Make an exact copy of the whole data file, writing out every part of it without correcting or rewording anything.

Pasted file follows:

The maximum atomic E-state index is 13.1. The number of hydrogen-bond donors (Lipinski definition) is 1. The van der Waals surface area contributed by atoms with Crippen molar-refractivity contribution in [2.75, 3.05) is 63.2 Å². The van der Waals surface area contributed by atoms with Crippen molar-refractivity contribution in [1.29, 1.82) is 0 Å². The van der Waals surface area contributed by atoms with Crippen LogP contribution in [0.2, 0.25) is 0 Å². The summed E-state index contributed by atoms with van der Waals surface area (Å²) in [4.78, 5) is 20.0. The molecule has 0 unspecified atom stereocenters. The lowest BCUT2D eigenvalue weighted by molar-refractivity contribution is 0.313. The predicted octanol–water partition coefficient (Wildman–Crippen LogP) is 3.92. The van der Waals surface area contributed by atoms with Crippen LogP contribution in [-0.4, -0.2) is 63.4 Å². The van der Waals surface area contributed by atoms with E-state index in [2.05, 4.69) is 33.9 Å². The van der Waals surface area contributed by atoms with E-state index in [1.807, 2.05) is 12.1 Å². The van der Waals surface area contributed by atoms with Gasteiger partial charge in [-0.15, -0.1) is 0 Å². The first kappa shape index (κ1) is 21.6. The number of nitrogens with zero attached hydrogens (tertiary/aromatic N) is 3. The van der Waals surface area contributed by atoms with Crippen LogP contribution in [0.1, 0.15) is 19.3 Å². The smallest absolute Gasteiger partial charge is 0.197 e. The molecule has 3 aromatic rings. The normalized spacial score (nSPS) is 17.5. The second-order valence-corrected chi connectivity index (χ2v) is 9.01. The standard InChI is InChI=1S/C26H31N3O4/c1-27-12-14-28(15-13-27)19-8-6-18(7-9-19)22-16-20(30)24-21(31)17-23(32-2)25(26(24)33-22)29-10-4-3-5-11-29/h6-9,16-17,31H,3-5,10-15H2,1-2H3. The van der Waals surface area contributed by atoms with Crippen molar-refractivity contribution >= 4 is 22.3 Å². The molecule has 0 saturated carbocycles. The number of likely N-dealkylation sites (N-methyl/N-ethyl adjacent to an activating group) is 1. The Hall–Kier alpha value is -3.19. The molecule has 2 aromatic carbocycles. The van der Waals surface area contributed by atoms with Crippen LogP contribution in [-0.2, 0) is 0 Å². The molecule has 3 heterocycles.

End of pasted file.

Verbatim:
The maximum atomic E-state index is 13.1. The number of hydrogen-bond donors (Lipinski definition) is 1. The van der Waals surface area contributed by atoms with Crippen molar-refractivity contribution in [2.75, 3.05) is 63.2 Å². The van der Waals surface area contributed by atoms with Crippen molar-refractivity contribution in [1.29, 1.82) is 0 Å². The van der Waals surface area contributed by atoms with Crippen LogP contribution in [0.2, 0.25) is 0 Å². The summed E-state index contributed by atoms with van der Waals surface area (Å²) in [4.78, 5) is 20.0. The molecule has 0 unspecified atom stereocenters. The lowest BCUT2D eigenvalue weighted by molar-refractivity contribution is 0.313. The predicted octanol–water partition coefficient (Wildman–Crippen LogP) is 3.92. The van der Waals surface area contributed by atoms with Crippen LogP contribution in [-0.4, -0.2) is 63.4 Å². The van der Waals surface area contributed by atoms with E-state index in [2.05, 4.69) is 33.9 Å². The van der Waals surface area contributed by atoms with E-state index in [1.807, 2.05) is 12.1 Å². The van der Waals surface area contributed by atoms with Gasteiger partial charge in [-0.15, -0.1) is 0 Å². The first kappa shape index (κ1) is 21.6. The number of nitrogens with zero attached hydrogens (tertiary/aromatic N) is 3. The van der Waals surface area contributed by atoms with Crippen LogP contribution in [0.1, 0.15) is 19.3 Å². The smallest absolute Gasteiger partial charge is 0.197 e. The molecule has 3 aromatic rings. The normalized spacial score (nSPS) is 17.5. The second-order valence-corrected chi connectivity index (χ2v) is 9.01. The standard InChI is InChI=1S/C26H31N3O4/c1-27-12-14-28(15-13-27)19-8-6-18(7-9-19)22-16-20(30)24-21(31)17-23(32-2)25(26(24)33-22)29-10-4-3-5-11-29/h6-9,16-17,31H,3-5,10-15H2,1-2H3. The van der Waals surface area contributed by atoms with Crippen molar-refractivity contribution >= 4 is 22.3 Å². The molecule has 0 saturated carbocycles. The number of likely N-dealkylation sites (N-methyl/N-ethyl adjacent to an activating group) is 1. The Hall–Kier alpha value is -3.19. The molecule has 2 aromatic carbocycles. The van der Waals surface area contributed by atoms with Crippen LogP contribution in [-0.2, 0) is 0 Å². The molecule has 3 heterocycles.